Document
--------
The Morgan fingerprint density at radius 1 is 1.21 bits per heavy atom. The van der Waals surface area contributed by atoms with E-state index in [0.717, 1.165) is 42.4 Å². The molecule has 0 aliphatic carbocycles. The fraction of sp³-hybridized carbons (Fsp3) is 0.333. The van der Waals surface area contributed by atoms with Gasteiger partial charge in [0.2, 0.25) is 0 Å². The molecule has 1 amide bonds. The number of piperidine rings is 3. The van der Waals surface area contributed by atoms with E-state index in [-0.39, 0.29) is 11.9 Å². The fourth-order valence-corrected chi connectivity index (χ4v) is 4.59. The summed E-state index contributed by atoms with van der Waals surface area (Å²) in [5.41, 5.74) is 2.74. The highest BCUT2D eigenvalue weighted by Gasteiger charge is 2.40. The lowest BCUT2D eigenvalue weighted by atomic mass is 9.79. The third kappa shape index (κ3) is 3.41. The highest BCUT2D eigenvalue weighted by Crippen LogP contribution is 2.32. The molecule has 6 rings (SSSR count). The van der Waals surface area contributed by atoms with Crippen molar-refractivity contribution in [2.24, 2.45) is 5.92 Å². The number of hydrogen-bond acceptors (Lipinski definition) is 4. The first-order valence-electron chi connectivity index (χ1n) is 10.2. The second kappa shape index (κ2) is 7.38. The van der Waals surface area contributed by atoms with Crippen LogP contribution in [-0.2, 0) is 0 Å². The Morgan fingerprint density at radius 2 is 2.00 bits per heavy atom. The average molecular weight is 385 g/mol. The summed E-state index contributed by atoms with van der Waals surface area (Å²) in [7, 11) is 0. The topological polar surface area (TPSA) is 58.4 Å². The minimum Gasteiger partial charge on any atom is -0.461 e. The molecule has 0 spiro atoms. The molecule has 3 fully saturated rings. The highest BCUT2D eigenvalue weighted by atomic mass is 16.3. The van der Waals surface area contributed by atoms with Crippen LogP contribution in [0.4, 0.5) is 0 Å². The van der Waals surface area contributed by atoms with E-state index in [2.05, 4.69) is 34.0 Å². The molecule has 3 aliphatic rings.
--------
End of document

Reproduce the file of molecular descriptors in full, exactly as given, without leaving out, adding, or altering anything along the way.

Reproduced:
The Morgan fingerprint density at radius 1 is 1.21 bits per heavy atom. The van der Waals surface area contributed by atoms with E-state index in [0.717, 1.165) is 42.4 Å². The molecule has 0 aliphatic carbocycles. The fraction of sp³-hybridized carbons (Fsp3) is 0.333. The van der Waals surface area contributed by atoms with Gasteiger partial charge in [0.2, 0.25) is 0 Å². The molecule has 1 amide bonds. The number of piperidine rings is 3. The van der Waals surface area contributed by atoms with E-state index in [-0.39, 0.29) is 11.9 Å². The fourth-order valence-corrected chi connectivity index (χ4v) is 4.59. The summed E-state index contributed by atoms with van der Waals surface area (Å²) in [5.41, 5.74) is 2.74. The highest BCUT2D eigenvalue weighted by Gasteiger charge is 2.40. The lowest BCUT2D eigenvalue weighted by atomic mass is 9.79. The third kappa shape index (κ3) is 3.41. The highest BCUT2D eigenvalue weighted by Crippen LogP contribution is 2.32. The molecule has 6 rings (SSSR count). The van der Waals surface area contributed by atoms with Crippen molar-refractivity contribution in [2.24, 2.45) is 5.92 Å². The number of hydrogen-bond acceptors (Lipinski definition) is 4. The first-order valence-electron chi connectivity index (χ1n) is 10.2. The second kappa shape index (κ2) is 7.38. The van der Waals surface area contributed by atoms with Crippen LogP contribution in [-0.2, 0) is 0 Å². The Morgan fingerprint density at radius 2 is 2.00 bits per heavy atom. The average molecular weight is 385 g/mol. The summed E-state index contributed by atoms with van der Waals surface area (Å²) in [7, 11) is 0. The topological polar surface area (TPSA) is 58.4 Å². The minimum Gasteiger partial charge on any atom is -0.461 e. The molecule has 0 spiro atoms. The molecule has 3 fully saturated rings. The highest BCUT2D eigenvalue weighted by atomic mass is 16.3. The van der Waals surface area contributed by atoms with Crippen LogP contribution in [0.4, 0.5) is 0 Å². The van der Waals surface area contributed by atoms with E-state index in [2.05, 4.69) is 34.0 Å². The molecule has 3 aliphatic rings.